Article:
Pleasant Plains Plaza Monument
The Pleasant Plains Plaza Monument is a statue that honors the fifth ward residents who fought in World War 1, as well as the thirteen men who lost their lives. The first statue was dedicated in 1923. It consists of a woman holding up a palm frond and a sword, and standing on top of a globe. At her feet is a bald eagle with it's wings outstretched.
Backstory and Context
The sculpture is affectionately referred to as the Winged Victory, after the sculpture that inspired it, the Winged Victory of Samothrace. Traditionally, the palm branch is a symbol of victory and triumph. The sword typically refers to protection, righteousness, and justice. The bald eagle in American art is a very familiar image, especially when it refers to American patriotism. But it can also be a symbol of power, might, and exquisiteness. Both of these definitions are apparent in the sculpture. She is standing on top of a globe, which must represent the totality of the Great War itself. The original sculpture was designed to stand in the middle of a traffic triangle, but now it stands directly in the center of Pleasant Plains Avenue. The figure is made of bronze, and the pedestal base is made of black granite. The inscription honors the sacrifice of the men who died.
The statue was originally dedicated in 1923, and was made after local residents raised money for the sculpture in honor of the soldiers from the Fifth Ward of Staten Island, and specifically honoring the thirteen who lost their lives in combat in the first World War. It was put placed on a traffic triangle, but that proved to be a precarious spot. Between the years of 1968 and 1970, the sculpture was damaged by two car accidents, and it was removed to storage, and it allegedly mysteriously disappeared there.1 The sculpture as it stands today was a recreation from historic photographs, fabricated by the Modern Art Foundry of Queens, funded by the city of New York, and rededicated in 1997.2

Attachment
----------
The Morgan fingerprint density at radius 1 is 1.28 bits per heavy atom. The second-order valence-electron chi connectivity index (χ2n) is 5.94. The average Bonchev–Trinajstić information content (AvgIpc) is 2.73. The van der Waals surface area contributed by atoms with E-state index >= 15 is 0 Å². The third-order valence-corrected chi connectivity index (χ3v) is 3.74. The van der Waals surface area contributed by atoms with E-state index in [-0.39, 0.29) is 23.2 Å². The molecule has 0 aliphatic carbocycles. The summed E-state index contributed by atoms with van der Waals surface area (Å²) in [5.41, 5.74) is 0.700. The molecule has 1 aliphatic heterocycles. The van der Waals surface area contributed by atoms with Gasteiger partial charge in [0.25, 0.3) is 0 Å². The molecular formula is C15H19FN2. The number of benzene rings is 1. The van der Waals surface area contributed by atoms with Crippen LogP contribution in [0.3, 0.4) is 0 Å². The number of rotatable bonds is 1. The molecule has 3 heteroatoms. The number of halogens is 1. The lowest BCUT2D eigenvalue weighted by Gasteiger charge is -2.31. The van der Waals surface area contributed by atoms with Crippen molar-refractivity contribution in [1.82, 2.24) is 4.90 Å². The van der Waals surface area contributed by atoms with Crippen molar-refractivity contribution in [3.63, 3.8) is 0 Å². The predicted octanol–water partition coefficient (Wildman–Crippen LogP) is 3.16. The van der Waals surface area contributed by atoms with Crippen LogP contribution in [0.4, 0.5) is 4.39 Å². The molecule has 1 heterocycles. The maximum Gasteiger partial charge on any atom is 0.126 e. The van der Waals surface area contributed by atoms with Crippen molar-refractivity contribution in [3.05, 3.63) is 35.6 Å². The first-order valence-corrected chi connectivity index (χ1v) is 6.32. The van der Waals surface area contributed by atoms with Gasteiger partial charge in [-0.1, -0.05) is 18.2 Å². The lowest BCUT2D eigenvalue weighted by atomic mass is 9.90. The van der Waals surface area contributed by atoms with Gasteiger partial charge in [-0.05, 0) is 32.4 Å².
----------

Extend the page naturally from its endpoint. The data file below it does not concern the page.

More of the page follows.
The image is a powerful reminder of the men who gave their lives for the war effort, and is a striking image to behold. It is a picture of resilience and hope in the face of terror and confusion, with the face of the woman looking off to a better future. The neighborhood of Pleasant Plains uses that street for many town traditions such as decorating their large pine tree for Christmas, and Halloween festivities, and this piece stands as a proud part of both Pleasant Plains, and Staten Island, and for New York as a whole, for the sacrifice of the young men of the Fifth Ward.
1NYC Parks. “Pleasant Plains Plaza Monument.” nycgovparks.com. https://www.nycgovparks.org/parks/pleasant-plains-plaza/monuments
Foderaro, Lisa W. Dotting the Parks, Monuments to the Famous or Forgotten. The New York Times. January 09, 2014. https://www.nytimes.com/2014/01/12/nyregion/dotting-the-parks-monuments-to-the-famous-or-forgotten.h....
Pleasant Plains Plaza Monument. NYC Parks. https://www.nycgovparks.org/parks/pleasant-plains-plaza/monuments.
Pleasant Plains Plaza Highlights, NYC Parks. https://www.nycgovparks.org/parks/pleasant-plains-plaza/highlights/12270